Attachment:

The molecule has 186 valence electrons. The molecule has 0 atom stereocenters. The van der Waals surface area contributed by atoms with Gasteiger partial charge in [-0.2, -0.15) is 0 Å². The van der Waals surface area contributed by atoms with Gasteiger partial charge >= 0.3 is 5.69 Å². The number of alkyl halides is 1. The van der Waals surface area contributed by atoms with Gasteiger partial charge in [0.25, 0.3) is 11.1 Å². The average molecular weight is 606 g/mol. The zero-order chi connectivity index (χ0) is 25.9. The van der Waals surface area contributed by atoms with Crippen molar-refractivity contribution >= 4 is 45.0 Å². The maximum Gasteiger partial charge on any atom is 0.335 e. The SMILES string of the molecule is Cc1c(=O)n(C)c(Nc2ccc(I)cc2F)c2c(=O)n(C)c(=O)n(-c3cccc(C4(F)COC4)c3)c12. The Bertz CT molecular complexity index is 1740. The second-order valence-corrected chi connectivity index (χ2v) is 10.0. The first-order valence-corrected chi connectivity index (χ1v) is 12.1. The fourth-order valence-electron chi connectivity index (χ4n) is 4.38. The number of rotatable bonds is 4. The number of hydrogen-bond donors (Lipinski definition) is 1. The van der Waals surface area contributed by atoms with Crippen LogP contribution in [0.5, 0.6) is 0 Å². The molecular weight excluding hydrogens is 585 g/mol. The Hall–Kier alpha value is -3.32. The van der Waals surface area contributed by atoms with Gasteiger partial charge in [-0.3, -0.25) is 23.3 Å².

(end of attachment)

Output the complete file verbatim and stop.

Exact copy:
The molecule has 186 valence electrons. The molecule has 0 atom stereocenters. The van der Waals surface area contributed by atoms with Gasteiger partial charge in [-0.2, -0.15) is 0 Å². The van der Waals surface area contributed by atoms with Gasteiger partial charge >= 0.3 is 5.69 Å². The number of alkyl halides is 1. The van der Waals surface area contributed by atoms with Gasteiger partial charge in [0.25, 0.3) is 11.1 Å². The average molecular weight is 606 g/mol. The zero-order chi connectivity index (χ0) is 25.9. The van der Waals surface area contributed by atoms with Crippen molar-refractivity contribution >= 4 is 45.0 Å². The maximum Gasteiger partial charge on any atom is 0.335 e. The SMILES string of the molecule is Cc1c(=O)n(C)c(Nc2ccc(I)cc2F)c2c(=O)n(C)c(=O)n(-c3cccc(C4(F)COC4)c3)c12. The Bertz CT molecular complexity index is 1740. The second-order valence-corrected chi connectivity index (χ2v) is 10.0. The first-order valence-corrected chi connectivity index (χ1v) is 12.1. The fourth-order valence-electron chi connectivity index (χ4n) is 4.38. The number of rotatable bonds is 4. The number of hydrogen-bond donors (Lipinski definition) is 1. The van der Waals surface area contributed by atoms with Crippen LogP contribution in [0.5, 0.6) is 0 Å². The molecular weight excluding hydrogens is 585 g/mol. The Hall–Kier alpha value is -3.32. The van der Waals surface area contributed by atoms with Gasteiger partial charge in [-0.3, -0.25) is 23.3 Å².